In his new book The Origins of Political Order,Francis Fukuyama tackles the history of the idea and its reality “from prehuman times to the French Revolution.” Fukuyama works under the contemporary name of political science, but he is really one of the few people we have today intellectually able to go beyond the narrow confines of academic specialization and to give us the sort of philosophically-informed and empirically-informed broad vision comparable to that of the classical modern political philosophers, e.g., the grand ambitions we find in Adam Smith‘s Wealth of Nations, David Hume‘s 6-volume History of England (“From the Invasion of Julius Caesar to the Revolution in 1688”), and Hegel’s History of Philosophy.
In PEL Episode 40 on Plato’s Republic, the guys discussed Plato’s questions “what is justice?” and “what is the ideal type of government?” as explored in that book. At 334b in the text, Polemarchus continues to insist against Socrates: “But I still say justice is helping friends and harming enemies.” This presses the question whether justice is only ‘subjective’, since from an individual point of view, as Polemarchus expresses it, it always seems just to help my friends (and expect that they will help me in return). This of course leads directly to the sort of skepticism we find common all around us today at the question of whether you can trust a politician to do the right thing after we vote him into the government.
Fukuyama sees this as the pivotal, recurring conflict that has been faced in the history of struggle toward establishing an impersonal rule of law: individual men always seem inclined to favor friends and family. And yet, somehow, there has been some success in the world at establishing the ideal, if not its perfect implementation. The ideal of the rule of law could be called an expression of objective reason on the best system for all beyond myself, not just for ‘me’ and my own individual desires at this temporal moment. But Fukuyama’s book is not based on a purely philosophical investigation, he appeals to recent empirical findings in the life sciences on genetics.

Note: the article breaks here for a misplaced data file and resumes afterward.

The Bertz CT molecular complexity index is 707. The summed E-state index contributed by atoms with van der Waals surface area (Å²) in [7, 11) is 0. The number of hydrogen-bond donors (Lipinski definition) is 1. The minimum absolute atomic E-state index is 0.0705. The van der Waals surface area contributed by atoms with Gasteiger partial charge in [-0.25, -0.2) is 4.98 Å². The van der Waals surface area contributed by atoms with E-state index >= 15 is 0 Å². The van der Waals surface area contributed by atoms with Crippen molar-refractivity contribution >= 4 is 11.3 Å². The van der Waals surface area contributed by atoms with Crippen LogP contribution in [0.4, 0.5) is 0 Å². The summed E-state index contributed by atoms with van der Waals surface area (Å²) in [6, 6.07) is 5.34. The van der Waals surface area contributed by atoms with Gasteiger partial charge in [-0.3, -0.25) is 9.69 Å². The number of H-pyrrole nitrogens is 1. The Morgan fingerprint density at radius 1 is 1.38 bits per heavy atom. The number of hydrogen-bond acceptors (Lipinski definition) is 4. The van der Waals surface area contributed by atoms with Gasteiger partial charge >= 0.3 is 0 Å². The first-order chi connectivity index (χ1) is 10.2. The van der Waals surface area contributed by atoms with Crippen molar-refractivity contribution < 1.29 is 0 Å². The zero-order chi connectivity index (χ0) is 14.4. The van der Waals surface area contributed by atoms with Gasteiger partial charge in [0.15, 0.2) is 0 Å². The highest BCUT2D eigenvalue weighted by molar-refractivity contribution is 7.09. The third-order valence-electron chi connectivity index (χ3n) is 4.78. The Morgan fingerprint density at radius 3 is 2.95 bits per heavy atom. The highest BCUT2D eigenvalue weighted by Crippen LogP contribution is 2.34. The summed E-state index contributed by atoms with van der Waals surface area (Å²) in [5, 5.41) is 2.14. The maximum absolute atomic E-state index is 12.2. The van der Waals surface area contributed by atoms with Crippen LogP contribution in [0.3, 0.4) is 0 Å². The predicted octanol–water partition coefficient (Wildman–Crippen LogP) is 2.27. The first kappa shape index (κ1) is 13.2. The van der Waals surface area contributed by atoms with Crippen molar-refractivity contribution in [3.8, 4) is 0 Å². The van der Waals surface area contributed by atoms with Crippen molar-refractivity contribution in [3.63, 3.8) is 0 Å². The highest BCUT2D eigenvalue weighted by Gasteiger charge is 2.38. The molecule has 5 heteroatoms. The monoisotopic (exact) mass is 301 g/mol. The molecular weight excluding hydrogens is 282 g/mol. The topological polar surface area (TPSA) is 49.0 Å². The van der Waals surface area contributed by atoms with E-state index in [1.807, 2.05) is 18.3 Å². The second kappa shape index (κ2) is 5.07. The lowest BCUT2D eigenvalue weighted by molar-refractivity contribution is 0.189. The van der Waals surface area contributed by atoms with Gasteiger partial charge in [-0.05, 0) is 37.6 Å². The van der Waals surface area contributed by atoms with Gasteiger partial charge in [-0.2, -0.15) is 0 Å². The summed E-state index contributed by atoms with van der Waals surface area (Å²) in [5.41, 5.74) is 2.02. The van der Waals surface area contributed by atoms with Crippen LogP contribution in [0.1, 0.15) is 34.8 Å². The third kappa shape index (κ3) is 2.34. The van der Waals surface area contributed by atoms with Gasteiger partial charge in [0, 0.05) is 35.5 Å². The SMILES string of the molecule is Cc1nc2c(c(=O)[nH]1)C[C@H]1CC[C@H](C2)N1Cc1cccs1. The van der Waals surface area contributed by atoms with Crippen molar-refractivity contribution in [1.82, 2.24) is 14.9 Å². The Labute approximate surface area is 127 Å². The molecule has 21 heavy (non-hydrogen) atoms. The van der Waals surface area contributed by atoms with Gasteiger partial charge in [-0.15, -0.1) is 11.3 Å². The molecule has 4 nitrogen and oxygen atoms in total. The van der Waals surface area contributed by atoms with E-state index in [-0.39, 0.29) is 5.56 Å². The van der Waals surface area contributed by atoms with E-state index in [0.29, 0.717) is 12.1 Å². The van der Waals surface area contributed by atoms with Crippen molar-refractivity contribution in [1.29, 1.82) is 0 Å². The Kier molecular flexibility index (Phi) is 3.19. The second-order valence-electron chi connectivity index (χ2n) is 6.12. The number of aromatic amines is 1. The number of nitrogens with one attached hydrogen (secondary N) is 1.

The empirically informed foundational principals of Fukuyama’s study are (1) humans are by nature biologically social creatures before we become capable of modern individuality and (2) our shared biological nature includes a genetic basis for generating and following rules. Thus, the modern liberal democratic values that characterize us in the West were not a predetermined outcome of nature, but do have a genetic basis in a shared capacity for rule-genesis.
A notable point Fukuyama makes refers to a recent hot topic on the new atheism. Fukuyama holds, against the new atheists, that the historical development of “transcendental” religion in the West was crucial to strengthening the concept of a rule of law held to be above manipulation for individual ends. This is not to say that other cultures or civilizations, without transcendental religions, did not contribute to the idea of a rule of law. Fukuyama spends a lot of ink on early China, crediting them for inventing the first civil service exam designed to weed out those unsuited or unable to carry out a duty to public over private interests.
– Tom McDonald